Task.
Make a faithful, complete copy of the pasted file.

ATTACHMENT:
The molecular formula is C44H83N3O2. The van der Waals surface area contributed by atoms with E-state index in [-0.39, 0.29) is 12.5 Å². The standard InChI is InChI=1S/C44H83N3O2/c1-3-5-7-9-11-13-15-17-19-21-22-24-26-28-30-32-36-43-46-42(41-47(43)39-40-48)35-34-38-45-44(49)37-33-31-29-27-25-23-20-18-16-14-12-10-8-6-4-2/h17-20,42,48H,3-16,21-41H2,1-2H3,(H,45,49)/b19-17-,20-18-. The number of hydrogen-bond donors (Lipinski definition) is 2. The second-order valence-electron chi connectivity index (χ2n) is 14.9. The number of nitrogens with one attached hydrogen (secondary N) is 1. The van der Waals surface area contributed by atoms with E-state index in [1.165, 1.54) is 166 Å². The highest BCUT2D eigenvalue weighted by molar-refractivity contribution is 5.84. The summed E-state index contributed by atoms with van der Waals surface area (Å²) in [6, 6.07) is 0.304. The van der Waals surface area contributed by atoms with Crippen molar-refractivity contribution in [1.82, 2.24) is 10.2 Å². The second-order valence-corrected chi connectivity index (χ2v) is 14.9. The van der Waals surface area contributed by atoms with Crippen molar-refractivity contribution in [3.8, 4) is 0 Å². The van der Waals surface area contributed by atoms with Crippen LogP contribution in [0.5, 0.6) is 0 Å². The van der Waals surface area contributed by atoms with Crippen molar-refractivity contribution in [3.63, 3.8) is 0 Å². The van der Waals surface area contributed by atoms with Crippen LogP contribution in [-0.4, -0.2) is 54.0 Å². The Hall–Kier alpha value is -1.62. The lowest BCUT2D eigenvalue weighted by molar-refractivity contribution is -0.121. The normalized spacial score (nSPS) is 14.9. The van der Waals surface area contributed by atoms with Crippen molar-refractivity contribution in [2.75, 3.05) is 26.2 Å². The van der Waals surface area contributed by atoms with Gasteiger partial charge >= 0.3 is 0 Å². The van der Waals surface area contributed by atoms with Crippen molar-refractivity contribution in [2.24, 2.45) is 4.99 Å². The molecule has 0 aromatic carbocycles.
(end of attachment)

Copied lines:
The molecular formula is C44H83N3O2. The van der Waals surface area contributed by atoms with E-state index in [-0.39, 0.29) is 12.5 Å². The standard InChI is InChI=1S/C44H83N3O2/c1-3-5-7-9-11-13-15-17-19-21-22-24-26-28-30-32-36-43-46-42(41-47(43)39-40-48)35-34-38-45-44(49)37-33-31-29-27-25-23-20-18-16-14-12-10-8-6-4-2/h17-20,42,48H,3-16,21-41H2,1-2H3,(H,45,49)/b19-17-,20-18-. The number of hydrogen-bond donors (Lipinski definition) is 2. The second-order valence-electron chi connectivity index (χ2n) is 14.9. The number of nitrogens with one attached hydrogen (secondary N) is 1. The van der Waals surface area contributed by atoms with E-state index in [1.165, 1.54) is 166 Å². The highest BCUT2D eigenvalue weighted by molar-refractivity contribution is 5.84. The summed E-state index contributed by atoms with van der Waals surface area (Å²) in [6, 6.07) is 0.304. The van der Waals surface area contributed by atoms with Crippen molar-refractivity contribution in [1.82, 2.24) is 10.2 Å². The second-order valence-corrected chi connectivity index (χ2v) is 14.9. The van der Waals surface area contributed by atoms with Crippen molar-refractivity contribution in [3.8, 4) is 0 Å². The van der Waals surface area contributed by atoms with Crippen LogP contribution in [0.5, 0.6) is 0 Å². The van der Waals surface area contributed by atoms with Crippen molar-refractivity contribution in [3.63, 3.8) is 0 Å². The van der Waals surface area contributed by atoms with Crippen LogP contribution in [-0.4, -0.2) is 54.0 Å². The Hall–Kier alpha value is -1.62. The lowest BCUT2D eigenvalue weighted by molar-refractivity contribution is -0.121. The normalized spacial score (nSPS) is 14.9. The van der Waals surface area contributed by atoms with Crippen molar-refractivity contribution in [2.75, 3.05) is 26.2 Å². The van der Waals surface area contributed by atoms with Gasteiger partial charge >= 0.3 is 0 Å². The van der Waals surface area contributed by atoms with Crippen molar-refractivity contribution in [2.24, 2.45) is 4.99 Å². The molecule has 0 aromatic carbocycles.